Nazism and the Texas Synagogue Terrorist

One of the big international stories over the past few days has been the invasion of a Texas synagogue, Congregation Beth Israel, in Colleyville by an armed British-Pakistani man, Malik Faisal Akram. Akram took the rabbi and the congregation, who were there for morning prayers, hostage demanding the release of a Pakistani neuroscientist, Dr. Aafia Siddiqui, who was jailed for 85 years on terrorism charges in Afghanistan. Fortunately, the rabbi and his flock managed to escape as the FBI shot Akram dead. Akram’s brother blamed mental health issues, and two teens have been arrested, suspected of terrorism, in Manchester. Real anti-Semitic incidents like this are becoming all too regular. If I remember correctly, it was around this time last year that a White Nazi shot up the Tree of Life Synagogue in America. This is what real, vicious anti-Semitism looks like, not Jeremy Corbyn nodding in agreement with a Holocaust survivor who compares the Israeli state’s treatment of the Palestinians to the Nazis’ persecution of his. And as a survivor of the Shoah, I’d say that the gentleman concerned had every right to make that comparison, no matter how it may infuriate the extreme nationalists of the Israel lobby.

We’re used to western, Fascist anti-Semitism and its origins in stupid, poisonous conspiracy theories about an international Jewish plot to enslave Whites, and there is now a considerable amount of anti-Semitism in the Islamic world. A few years ago Egyptian television broadcast an adaptation of the infamous forgery, The Protocols of the Elders of Zion. While Islam’s history has not been entirely without Jew-hatred, historians have traditionally considered that it was much less than in Christendom. In fact, the type of poisonous anti-Semitism now inspiring such attacks and atrocities in the Muslim world really only dates from about the Second World War and the formation of the Jewish colonies in mandate Palestine. As conflict broke out between the Jewish settlers and Palestinians, the Nazis decided that they were going to try to appeal to the Muslim world as allies against the Jews and the British. They therefore recruited the Grand Mufti of Jerusalem, who formed a squad of Muslim Nazi auxiliaries to fight in the Balkans and elsewhere. The Nazis also got busy trying to formulate an Islamic version of their own wretched ideology, which would inspire Muslims to join them. They therefore decided that there were four important, defining similarities between Islam and Nazism. I can’t quite remember what they are – it’s a little while since I read up on it. But I do remember that they were so broad and vague that there was precious little in them that could be seen as unique to Islam, or convince anyone not already an Islamist Nazi fanatic that there was any particular similarity between Islam and Nazism. They also attempted to reformulate Islamic history, creating a gross distortion that presented the Jews as the inveterate enemies of Islam since the days of Mohammed. Mohammed did indeed fight battles against the Jewish tribes in Arabia during his career. But the impression I’ve had was that, after his victories over them, there wasn’t much anti-Semitism in Islam. Pogroms did break out sporadically, and in Morocco Jews were confined to ghettos as they were in Christian Europe. But generally Islam was more tolerant of the Jews than the Christian world.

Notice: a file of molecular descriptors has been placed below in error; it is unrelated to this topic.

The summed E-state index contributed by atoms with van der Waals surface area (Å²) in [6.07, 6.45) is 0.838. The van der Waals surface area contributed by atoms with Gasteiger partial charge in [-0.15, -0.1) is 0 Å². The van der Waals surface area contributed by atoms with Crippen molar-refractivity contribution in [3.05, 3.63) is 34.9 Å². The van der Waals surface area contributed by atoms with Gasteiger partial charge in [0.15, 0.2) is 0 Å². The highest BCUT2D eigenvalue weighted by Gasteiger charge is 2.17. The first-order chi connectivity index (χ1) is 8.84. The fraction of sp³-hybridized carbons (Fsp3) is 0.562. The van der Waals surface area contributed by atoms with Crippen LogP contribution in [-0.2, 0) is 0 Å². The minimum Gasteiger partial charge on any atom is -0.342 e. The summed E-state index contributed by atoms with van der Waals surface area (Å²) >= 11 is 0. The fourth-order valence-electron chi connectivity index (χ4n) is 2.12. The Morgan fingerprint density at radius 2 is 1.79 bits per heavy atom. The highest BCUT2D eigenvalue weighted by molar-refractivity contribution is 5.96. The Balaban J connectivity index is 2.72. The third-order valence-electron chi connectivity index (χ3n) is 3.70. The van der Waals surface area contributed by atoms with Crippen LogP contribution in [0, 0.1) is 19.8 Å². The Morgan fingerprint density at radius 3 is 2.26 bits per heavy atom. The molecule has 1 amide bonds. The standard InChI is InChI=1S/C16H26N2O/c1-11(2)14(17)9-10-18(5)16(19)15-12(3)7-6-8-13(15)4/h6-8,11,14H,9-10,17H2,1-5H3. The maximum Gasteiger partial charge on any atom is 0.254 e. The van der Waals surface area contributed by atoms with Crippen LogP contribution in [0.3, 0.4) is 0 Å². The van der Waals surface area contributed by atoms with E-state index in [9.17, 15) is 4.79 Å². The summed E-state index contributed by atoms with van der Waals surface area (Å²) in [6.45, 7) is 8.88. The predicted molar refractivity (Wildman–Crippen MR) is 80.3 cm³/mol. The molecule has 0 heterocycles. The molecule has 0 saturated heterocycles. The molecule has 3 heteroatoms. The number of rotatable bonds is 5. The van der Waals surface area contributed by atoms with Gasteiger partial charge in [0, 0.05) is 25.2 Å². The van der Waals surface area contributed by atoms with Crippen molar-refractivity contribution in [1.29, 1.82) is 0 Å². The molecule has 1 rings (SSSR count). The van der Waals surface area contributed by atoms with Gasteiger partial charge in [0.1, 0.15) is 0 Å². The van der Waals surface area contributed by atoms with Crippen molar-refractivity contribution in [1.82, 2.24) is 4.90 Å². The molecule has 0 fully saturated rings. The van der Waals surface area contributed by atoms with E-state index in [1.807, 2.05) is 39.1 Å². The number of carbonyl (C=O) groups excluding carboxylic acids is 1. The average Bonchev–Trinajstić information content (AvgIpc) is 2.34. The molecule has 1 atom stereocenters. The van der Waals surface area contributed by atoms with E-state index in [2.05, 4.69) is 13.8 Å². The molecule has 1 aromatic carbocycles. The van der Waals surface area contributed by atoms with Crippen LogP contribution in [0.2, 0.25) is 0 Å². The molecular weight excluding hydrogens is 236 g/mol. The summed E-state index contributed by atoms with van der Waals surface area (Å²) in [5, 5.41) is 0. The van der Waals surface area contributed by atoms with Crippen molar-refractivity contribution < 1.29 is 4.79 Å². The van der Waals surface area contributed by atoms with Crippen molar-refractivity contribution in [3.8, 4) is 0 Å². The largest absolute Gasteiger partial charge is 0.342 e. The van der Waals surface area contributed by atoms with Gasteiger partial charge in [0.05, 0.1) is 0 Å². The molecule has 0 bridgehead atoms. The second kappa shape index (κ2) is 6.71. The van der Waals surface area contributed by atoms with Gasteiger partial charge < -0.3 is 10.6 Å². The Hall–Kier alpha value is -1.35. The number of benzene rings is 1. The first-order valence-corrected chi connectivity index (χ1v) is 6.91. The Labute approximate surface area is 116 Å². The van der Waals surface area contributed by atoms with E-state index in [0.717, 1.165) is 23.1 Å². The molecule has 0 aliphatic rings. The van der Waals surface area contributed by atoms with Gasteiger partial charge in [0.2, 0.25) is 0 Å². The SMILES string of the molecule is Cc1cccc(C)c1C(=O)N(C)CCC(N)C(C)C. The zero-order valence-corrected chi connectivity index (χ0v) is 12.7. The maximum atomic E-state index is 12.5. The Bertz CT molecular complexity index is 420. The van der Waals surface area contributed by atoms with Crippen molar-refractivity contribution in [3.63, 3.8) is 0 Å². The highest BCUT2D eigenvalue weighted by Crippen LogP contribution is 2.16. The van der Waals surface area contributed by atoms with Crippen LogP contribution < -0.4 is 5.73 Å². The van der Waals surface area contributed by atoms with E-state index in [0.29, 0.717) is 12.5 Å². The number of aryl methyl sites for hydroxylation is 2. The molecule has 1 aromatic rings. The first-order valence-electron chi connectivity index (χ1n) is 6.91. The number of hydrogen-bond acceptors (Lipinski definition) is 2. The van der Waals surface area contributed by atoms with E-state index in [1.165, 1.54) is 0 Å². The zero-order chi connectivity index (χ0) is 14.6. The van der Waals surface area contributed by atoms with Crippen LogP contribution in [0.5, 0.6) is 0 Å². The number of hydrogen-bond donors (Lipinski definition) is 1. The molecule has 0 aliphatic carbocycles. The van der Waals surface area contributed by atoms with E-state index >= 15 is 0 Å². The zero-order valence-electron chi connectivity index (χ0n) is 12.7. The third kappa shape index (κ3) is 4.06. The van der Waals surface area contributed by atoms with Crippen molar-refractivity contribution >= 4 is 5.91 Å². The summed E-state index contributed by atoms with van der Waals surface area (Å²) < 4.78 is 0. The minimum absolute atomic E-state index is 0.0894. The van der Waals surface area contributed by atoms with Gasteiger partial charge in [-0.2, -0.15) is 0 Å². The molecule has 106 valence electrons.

From what I’ve seen, ,the Islamists responsible for terrorist atrocities across the world are very strongly influence by the Nazi conspiracy theories. They seem to believe, like their White, western counterparts, that there is some global, secret Jewish conspiracy controlling everything behind the scenes. The Jews are somehow responsible for every thing evil in the world, and particularly for any attack on Islam and its people. Combating Islamism means exposing and fighting the perverted view of Islamic history that was introduced by Hitler’s minions. Just as fighting anti-Semitism means standing up to White, non-Muslim Nazi thugs.

If this is done, then hopefully society will become more tolerant and terrorist attacks on synagogues, whether by Whites, Muslims or anybody, will become much rarer.

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One Response to “Nazism and the Texas Synagogue Terrorist”

  1. cathy fox blog on Child Abuse Says:

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